This flute design is a common one on the net, and for good reason. Not only is it simple to build, it's also relatively simple to learn and rewarding to play. It only took a month of on and of playing to be relatively proficient (meaning I could get a clean sound from the first two octaves without difficulty.) The flutes are keyed instruments and only play in one scale (without more complex fingerings) which is actually a plus when just noodling around since you can't easily hit a note outside of the major scale of that flutes key. My G flute can hit about 2 octaves easily and 2.5 octaves if you push it. My D fife can hit 2 octaves. There are already a number of good sites out there on how to make flutes, but I thought I would add some of my experiences making my own flute collection that haven't been addressed. For a primer of how to play a PVC flute check out my website: How to Flute


The basic construction of a PVC flute is simple. Six holes provide the western seven-note scale; one blown hole initiates the sound. Insert a block to the correct depth at the blown end and you have a flute. The steps can be performed in any order, but I tend to drill the embouchure first since is the most important hole to have a clean cut. It also tends to be the largest hole and most difficult hole to drill. To start the flute, I use a hacksaw to cut the pipe to length and sand the ends on the disc sander for smooth finish. It is easiest to lay out the holes with a pencil and then follow up with an awl to make an indent for more accurate drilling. Now that I have made a few flutes, I often use another flute Ive made to mark the positions of the holes: for a first flute you will have use a ruler to measure from the open (not the embouchure) end for each hole individually.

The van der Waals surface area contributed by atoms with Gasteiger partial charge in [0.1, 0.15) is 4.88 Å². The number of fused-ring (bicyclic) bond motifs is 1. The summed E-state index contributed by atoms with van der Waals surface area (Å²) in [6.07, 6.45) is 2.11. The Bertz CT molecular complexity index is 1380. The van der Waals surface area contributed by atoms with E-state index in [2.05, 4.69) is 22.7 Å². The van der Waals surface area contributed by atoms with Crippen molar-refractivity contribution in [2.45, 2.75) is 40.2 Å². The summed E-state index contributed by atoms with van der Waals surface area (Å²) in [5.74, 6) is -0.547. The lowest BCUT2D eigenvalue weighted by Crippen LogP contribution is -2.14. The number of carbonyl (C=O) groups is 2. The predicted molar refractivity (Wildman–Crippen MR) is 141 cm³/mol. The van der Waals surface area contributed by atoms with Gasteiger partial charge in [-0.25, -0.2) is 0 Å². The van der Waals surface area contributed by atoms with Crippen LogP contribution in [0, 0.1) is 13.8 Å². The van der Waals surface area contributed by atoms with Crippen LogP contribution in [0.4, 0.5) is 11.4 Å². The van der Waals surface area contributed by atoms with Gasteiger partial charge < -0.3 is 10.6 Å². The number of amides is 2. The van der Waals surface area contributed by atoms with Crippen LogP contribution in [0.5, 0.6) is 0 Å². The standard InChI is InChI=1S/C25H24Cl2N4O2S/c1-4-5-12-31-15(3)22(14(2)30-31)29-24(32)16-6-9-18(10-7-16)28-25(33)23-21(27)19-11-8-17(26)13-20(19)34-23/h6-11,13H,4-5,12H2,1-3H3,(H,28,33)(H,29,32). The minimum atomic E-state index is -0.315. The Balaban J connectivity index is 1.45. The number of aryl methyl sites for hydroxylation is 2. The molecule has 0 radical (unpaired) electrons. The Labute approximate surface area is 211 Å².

Many years later, this Instructable is still very helpful for refining the basic "Plumber's Pipe" flute, especially about undercutting the embouchure. Thanks, Jnkyrdguy!Previous commenters have noted the paucity of basic construction details and that the links to Kosel's website and Flutomatic are dead. Here's an archived link to Kosel's notes on flute-making: ://...And here's Flutomatic: :/... Also, I suggest looking here for easy-to-follow instructions to make a PVC flute and some basic instructions for playing it. Jnkyrdguy suggested the same site in a comment pretty far down below; I'm just bringing it forward for new readers to find easily. As of Feb 2022 Shepard's site is still active. I found Shepard's site quite helpful years ago when I made my first PVC flutes. I didn't know about Flutomatic then, so it took me a few re-do's and tweaks to get the tuning and embouchure spot-on, but it was very well worth the effort. To drill clean holes without burrs inside I inserted a sacrificial wooden dowel inside the PVC pipe and drilled slowly with a drill press. With one prototype I also chamfered the finger holes very slightly -- not deep enough to enlarge the holes, but just enough (or so I thought) for smaller fingers to find and cover them more easily. But Kosel was right, and I prefer them NOT chamfered. After a few iterations I made one highly satisfactory flute tuned for fingering in C and another one in F to match soprano and alto recorder tunings. (See the archived Flutomatic link above for tube length and drilling specs for any tuning.) Finally, I wet-sanded my finished flutes and applied a couple coats of Minwax wood stain on the micro-abraded surface, for an 'antique wood' look and feel instead of slick white PVC. I played them for a few years in my college's early music ensemble and made a few more for interested friends and colleagues.These simple flutes are fun to make and highly rewarding when care is taken to get the tuning right. They're good and inexpensive gifts for musically inclined friends from school-age youngsters to adults (my 89 year old former neighbor and her 8 year old great grand-daughter are learning to play rounds and Irish airs together on theirs), they sound mellow almost like an old wooden flute, and they're virtually indestructable to take anywhere. 041b061a72